Thursday, June 28, 2012

A Trip to a Cemetery

While visiting family, I wandered through the town cemetery. I lived in this town for 17 years and have visited at least annually for another 30, but I've never been in the cemetery.

Large gravestone with an anvil carved at the top
This stone, from the late 1800s, was probably the most distinctive. I assume Mr. Moses was a blacksmith. (Click to see any image at a larger size.)

Two 19th century gravestones for two women, married to the same man
These two stones mark the graves of two women who were married to the same man (not at the same time -- one died in 1820 and the other in 1853). The husband's stone is to their left. I wonder if the second woman wanted her stone to be identical to her predecessor's?

And do you wonder what that illustration is at the top? Does it appear to be...a pair of buttocks?

Rest assured that it is not. It's a tree:

Willow tree carved into a stone
...a variant of this much more nicely engraved one. "The [willow] tree was the most popular gravestone image in the nineteeth century up to 1860. It clearly emphasized the mourning and sadness of those left behind" (source).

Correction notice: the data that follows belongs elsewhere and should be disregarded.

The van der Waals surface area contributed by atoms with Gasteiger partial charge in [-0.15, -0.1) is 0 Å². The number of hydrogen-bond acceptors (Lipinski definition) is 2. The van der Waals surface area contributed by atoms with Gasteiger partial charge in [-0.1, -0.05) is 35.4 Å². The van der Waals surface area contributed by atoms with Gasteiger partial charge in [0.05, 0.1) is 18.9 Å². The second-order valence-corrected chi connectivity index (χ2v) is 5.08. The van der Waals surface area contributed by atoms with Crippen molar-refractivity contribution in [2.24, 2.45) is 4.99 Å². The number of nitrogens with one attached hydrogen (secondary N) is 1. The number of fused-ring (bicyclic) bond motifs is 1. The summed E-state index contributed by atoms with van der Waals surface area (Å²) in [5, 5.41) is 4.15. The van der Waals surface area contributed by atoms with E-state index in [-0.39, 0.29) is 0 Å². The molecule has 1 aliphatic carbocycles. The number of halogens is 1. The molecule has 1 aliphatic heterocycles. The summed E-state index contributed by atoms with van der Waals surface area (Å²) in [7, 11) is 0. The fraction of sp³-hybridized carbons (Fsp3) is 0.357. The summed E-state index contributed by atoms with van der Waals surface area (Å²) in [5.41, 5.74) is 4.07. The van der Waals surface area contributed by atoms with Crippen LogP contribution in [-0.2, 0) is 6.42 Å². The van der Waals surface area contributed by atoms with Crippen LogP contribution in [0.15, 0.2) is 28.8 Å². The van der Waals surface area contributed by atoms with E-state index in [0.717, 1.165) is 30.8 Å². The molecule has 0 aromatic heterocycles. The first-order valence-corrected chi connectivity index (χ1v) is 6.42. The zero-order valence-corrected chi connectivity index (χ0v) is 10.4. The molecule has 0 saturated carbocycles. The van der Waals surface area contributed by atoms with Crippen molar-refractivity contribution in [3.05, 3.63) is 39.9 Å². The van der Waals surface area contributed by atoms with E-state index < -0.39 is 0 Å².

Stone for a woman named Hepzibah
Here's one of those great names that none of us ever gives our daughters any more. I wonder why not?

Stone for a woman named Experience
And then there is Experience, wife of Daniel Churchill. Now that's a name that should be brought back. Imagine all those little girls called Ex for short.

Postscript: Almost all of us have words we habitually misspell. "Cemetery" is one mine. To me, the final "e" seems like it should be an "a." But I know I have this problem and so each time I write it I challenge myself to make sure it's correct.

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